How does dental disease progress to systemic or whole body disease? Plaque migrates from above the gumline (supragingival) to below the gumline (subgingival) where the underlying structures supporting the tooth become infected. Gingivitis leads to further inflammation and infections. The inflammation produced increases permeability of the vasculature, this allows access of bacteria and its’ by-products to the blood. The immune system is stimulated by the tissue inflammation and invasion of bacteria into the bloodstream (bacteremia). The bacteremia circulates throughout the body affecting the heart, kidney, and liver. Symptoms of periodontal disease may go unnoticed as plaque and gingivitis may not be visualized. Bad breath may be the only symptom evident of periodontal disease as well as other conditions. As periodontal disease progresses, the pet may show signs of pain such as pawing at the face, eating food on one side of the mouth, dropping kibble while trying to eat, or refusing to eat diet or treats.
Since evaluating for periodontal disease can be difficult in an awake animal, there is a test available that detects thiol production by obtaining a sample of crevicular fluid (gingival fluid) from the gingival margin (tooth and gum junction). Thiols compose part of the by-products released by subgingival bacteria and may not be produced continuously. Thiol production can undergo quiet phases although dental disease is present. This thiol detection test provides insight without invasive probing and is performed painlessly and quickly during a veterinary visit. The best way to evaluate for periodontal disease in addition to physical examination is measuring pocket formation in an anesthetized animal.
Professional intervention may be warranted despite the best of home care. Professional intervention may be referred to as a dental prophylaxis, prophy, dental cleaning, or simply a dental and requires the animal to be anesthetized. Dental prophylaxis involves a series of steps: 1) evaluation of the oral cavity for abnormalities; 2) measuring of pockets between the tooth and gum tissue illustrating structural damage; 3) the removal of plaque and tartar or calculus; 4) the polishing of each tooth to negate enamel damage; 5) irrigation of the structures below the gumline; and 6) the application of anti-plague substances for protection. Dental radiographs are performed as part of the procedure to further monitor structural health below the gumline.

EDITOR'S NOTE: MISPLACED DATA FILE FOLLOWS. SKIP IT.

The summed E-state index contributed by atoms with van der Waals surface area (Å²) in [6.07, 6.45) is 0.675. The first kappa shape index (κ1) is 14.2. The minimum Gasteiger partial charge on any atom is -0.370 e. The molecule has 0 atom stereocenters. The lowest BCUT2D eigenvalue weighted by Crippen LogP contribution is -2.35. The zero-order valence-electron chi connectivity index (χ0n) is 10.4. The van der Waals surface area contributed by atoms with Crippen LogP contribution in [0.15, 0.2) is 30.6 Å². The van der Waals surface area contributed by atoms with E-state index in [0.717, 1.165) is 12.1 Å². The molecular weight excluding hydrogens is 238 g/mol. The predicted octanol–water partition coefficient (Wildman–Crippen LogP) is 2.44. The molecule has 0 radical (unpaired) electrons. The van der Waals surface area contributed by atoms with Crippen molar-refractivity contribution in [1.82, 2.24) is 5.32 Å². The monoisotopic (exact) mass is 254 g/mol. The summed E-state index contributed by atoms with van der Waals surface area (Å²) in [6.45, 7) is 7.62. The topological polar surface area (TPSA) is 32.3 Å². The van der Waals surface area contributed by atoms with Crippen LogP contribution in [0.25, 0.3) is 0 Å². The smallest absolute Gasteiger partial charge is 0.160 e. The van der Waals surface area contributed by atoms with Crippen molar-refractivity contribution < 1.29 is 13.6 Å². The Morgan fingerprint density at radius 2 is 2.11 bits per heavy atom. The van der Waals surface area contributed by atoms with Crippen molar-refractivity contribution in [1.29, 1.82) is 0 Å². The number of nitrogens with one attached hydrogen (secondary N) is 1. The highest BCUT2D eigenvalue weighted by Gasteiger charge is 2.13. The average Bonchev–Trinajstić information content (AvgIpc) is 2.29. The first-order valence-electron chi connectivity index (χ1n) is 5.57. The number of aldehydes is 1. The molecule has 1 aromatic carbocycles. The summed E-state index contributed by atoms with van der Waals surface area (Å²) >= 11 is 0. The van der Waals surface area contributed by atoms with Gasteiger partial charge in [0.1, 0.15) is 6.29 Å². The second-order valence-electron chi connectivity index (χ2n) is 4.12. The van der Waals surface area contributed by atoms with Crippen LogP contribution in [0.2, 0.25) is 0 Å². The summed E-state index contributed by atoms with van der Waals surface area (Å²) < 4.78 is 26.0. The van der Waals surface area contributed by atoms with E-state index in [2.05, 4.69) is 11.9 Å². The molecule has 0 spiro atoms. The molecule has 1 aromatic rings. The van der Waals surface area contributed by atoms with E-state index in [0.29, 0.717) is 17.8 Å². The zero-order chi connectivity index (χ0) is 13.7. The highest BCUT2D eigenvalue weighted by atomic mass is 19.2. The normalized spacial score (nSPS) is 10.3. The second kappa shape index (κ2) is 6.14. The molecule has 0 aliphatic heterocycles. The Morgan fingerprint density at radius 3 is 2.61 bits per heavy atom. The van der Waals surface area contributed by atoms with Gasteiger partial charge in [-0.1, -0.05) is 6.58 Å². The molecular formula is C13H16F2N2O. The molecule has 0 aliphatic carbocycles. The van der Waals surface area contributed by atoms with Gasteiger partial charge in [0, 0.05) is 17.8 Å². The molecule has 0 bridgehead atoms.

Dental care is a priority starting early in the animal’s life and remaining throughout their adult life. Home care consists of brushing the teeth, giving dental chews daily designed to clean the teeth, or using water additives formulated to interact with water providing some action against plaque formation. The goal of these various preventative methods is to reduce plaque (and tartar if labeled), freshen breath, and protect the periodontal tissues from damage caused by plaque accumulation. Annual examination of the oral cavity is recommended.
The WSAVA Global Dental Guidelines and AAHA Dental Guidelines for Dogs and Cats are reliable sources for additional information regarding oral health and your pet.
1. World Small Animal Veterinary Association (WSAVA): Global Dental Guidelines. <https://www.wsava.org/Guidelines/Global-Dental-Guidelines> (Accessed 31 August 2018).
2. American Animal Hospital (AAHA); Dental Guidelines for Dogs and Cats. 2013. https://www.aaha.org/public_documents/professional/guidelines/dental_guidelines.pdf> (Accessed 31 August 2018).